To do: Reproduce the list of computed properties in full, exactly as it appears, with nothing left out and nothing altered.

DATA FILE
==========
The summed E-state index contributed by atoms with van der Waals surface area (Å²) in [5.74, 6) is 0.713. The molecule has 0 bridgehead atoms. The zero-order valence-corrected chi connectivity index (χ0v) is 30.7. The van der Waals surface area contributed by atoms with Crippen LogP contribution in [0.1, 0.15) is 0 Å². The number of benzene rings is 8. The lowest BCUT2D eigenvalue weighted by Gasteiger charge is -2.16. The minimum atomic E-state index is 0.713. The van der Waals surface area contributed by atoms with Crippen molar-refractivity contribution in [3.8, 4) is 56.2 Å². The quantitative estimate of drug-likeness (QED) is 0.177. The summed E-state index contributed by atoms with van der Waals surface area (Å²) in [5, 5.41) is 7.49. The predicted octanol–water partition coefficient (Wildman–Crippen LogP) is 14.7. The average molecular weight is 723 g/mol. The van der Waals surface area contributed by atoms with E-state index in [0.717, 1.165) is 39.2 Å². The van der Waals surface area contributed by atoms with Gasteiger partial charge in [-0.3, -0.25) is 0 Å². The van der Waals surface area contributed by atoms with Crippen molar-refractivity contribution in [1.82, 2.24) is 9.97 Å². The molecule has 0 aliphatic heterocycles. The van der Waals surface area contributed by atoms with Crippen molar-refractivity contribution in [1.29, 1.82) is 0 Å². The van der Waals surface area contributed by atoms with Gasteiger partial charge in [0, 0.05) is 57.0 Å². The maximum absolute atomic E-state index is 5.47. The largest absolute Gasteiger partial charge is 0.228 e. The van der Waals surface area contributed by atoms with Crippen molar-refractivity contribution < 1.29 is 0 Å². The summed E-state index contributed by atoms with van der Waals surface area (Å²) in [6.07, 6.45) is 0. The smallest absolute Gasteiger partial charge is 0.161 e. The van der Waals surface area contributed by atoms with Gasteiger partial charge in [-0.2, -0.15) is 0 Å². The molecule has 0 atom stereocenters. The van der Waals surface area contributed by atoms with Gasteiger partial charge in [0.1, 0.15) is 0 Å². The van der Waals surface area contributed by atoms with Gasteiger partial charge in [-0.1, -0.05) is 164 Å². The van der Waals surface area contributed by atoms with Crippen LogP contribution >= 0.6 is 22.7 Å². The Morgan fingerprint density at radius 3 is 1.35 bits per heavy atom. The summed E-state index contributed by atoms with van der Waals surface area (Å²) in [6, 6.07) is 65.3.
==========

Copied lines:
The summed E-state index contributed by atoms with van der Waals surface area (Å²) in [5.74, 6) is 0.713. The molecule has 0 bridgehead atoms. The zero-order valence-corrected chi connectivity index (χ0v) is 30.7. The van der Waals surface area contributed by atoms with Crippen LogP contribution in [0.1, 0.15) is 0 Å². The number of benzene rings is 8. The lowest BCUT2D eigenvalue weighted by Gasteiger charge is -2.16. The minimum atomic E-state index is 0.713. The van der Waals surface area contributed by atoms with Crippen molar-refractivity contribution in [3.8, 4) is 56.2 Å². The quantitative estimate of drug-likeness (QED) is 0.177. The summed E-state index contributed by atoms with van der Waals surface area (Å²) in [5, 5.41) is 7.49. The predicted octanol–water partition coefficient (Wildman–Crippen LogP) is 14.7. The average molecular weight is 723 g/mol. The van der Waals surface area contributed by atoms with E-state index in [0.717, 1.165) is 39.2 Å². The van der Waals surface area contributed by atoms with Gasteiger partial charge in [-0.3, -0.25) is 0 Å². The van der Waals surface area contributed by atoms with Crippen molar-refractivity contribution in [1.82, 2.24) is 9.97 Å². The molecule has 0 aliphatic heterocycles. The van der Waals surface area contributed by atoms with Crippen molar-refractivity contribution in [1.29, 1.82) is 0 Å². The van der Waals surface area contributed by atoms with Gasteiger partial charge in [0, 0.05) is 57.0 Å². The maximum absolute atomic E-state index is 5.47. The largest absolute Gasteiger partial charge is 0.228 e. The van der Waals surface area contributed by atoms with Crippen molar-refractivity contribution < 1.29 is 0 Å². The summed E-state index contributed by atoms with van der Waals surface area (Å²) in [6.07, 6.45) is 0. The smallest absolute Gasteiger partial charge is 0.161 e. The van der Waals surface area contributed by atoms with Gasteiger partial charge in [-0.2, -0.15) is 0 Å². The molecule has 0 atom stereocenters. The van der Waals surface area contributed by atoms with Gasteiger partial charge in [0.1, 0.15) is 0 Å². The van der Waals surface area contributed by atoms with Gasteiger partial charge in [-0.1, -0.05) is 164 Å². The van der Waals surface area contributed by atoms with Crippen LogP contribution >= 0.6 is 22.7 Å². The Morgan fingerprint density at radius 3 is 1.35 bits per heavy atom. The summed E-state index contributed by atoms with van der Waals surface area (Å²) in [6, 6.07) is 65.3.